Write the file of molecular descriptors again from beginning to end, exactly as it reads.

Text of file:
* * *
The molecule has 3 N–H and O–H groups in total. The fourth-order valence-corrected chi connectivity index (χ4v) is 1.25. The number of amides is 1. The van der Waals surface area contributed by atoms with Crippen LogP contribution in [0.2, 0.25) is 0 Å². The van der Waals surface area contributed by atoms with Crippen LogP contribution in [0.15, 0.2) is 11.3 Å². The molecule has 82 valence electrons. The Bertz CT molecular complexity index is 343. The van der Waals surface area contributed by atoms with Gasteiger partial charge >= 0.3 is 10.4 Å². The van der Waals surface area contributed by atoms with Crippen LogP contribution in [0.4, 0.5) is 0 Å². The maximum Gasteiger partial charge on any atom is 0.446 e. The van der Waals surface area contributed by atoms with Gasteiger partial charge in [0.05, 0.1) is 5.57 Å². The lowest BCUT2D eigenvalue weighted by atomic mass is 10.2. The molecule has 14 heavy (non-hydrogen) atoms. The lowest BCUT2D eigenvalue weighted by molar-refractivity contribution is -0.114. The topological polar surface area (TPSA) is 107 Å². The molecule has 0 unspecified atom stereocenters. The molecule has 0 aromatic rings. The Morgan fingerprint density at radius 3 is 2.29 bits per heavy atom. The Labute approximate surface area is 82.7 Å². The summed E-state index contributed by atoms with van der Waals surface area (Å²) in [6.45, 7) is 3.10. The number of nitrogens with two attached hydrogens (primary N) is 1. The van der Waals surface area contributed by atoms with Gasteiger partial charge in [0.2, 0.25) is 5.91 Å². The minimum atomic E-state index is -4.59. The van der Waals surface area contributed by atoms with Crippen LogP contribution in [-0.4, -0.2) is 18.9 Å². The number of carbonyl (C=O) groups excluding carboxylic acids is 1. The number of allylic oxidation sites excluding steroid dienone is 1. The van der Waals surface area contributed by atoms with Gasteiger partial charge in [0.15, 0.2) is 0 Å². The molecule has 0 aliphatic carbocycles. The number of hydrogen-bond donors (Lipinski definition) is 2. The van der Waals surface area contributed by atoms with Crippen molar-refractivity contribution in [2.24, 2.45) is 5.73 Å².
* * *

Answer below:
The molecule has 3 N–H and O–H groups in total. The fourth-order valence-corrected chi connectivity index (χ4v) is 1.25. The number of amides is 1. The van der Waals surface area contributed by atoms with Crippen LogP contribution in [0.2, 0.25) is 0 Å². The van der Waals surface area contributed by atoms with Crippen LogP contribution in [0.15, 0.2) is 11.3 Å². The molecule has 82 valence electrons. The Bertz CT molecular complexity index is 343. The van der Waals surface area contributed by atoms with Gasteiger partial charge >= 0.3 is 10.4 Å². The van der Waals surface area contributed by atoms with Crippen LogP contribution in [0.4, 0.5) is 0 Å². The maximum Gasteiger partial charge on any atom is 0.446 e. The van der Waals surface area contributed by atoms with Gasteiger partial charge in [0.05, 0.1) is 5.57 Å². The lowest BCUT2D eigenvalue weighted by atomic mass is 10.2. The molecule has 14 heavy (non-hydrogen) atoms. The lowest BCUT2D eigenvalue weighted by molar-refractivity contribution is -0.114. The topological polar surface area (TPSA) is 107 Å². The molecule has 0 unspecified atom stereocenters. The molecule has 0 aromatic rings. The Morgan fingerprint density at radius 3 is 2.29 bits per heavy atom. The Labute approximate surface area is 82.7 Å². The summed E-state index contributed by atoms with van der Waals surface area (Å²) in [6.45, 7) is 3.10. The number of nitrogens with two attached hydrogens (primary N) is 1. The van der Waals surface area contributed by atoms with Gasteiger partial charge in [0.2, 0.25) is 5.91 Å². The minimum atomic E-state index is -4.59. The van der Waals surface area contributed by atoms with Crippen LogP contribution in [-0.4, -0.2) is 18.9 Å². The number of carbonyl (C=O) groups excluding carboxylic acids is 1. The number of allylic oxidation sites excluding steroid dienone is 1. The van der Waals surface area contributed by atoms with Gasteiger partial charge in [0.15, 0.2) is 0 Å². The molecule has 0 aliphatic carbocycles. The number of hydrogen-bond donors (Lipinski definition) is 2. The van der Waals surface area contributed by atoms with Crippen molar-refractivity contribution in [2.24, 2.45) is 5.73 Å².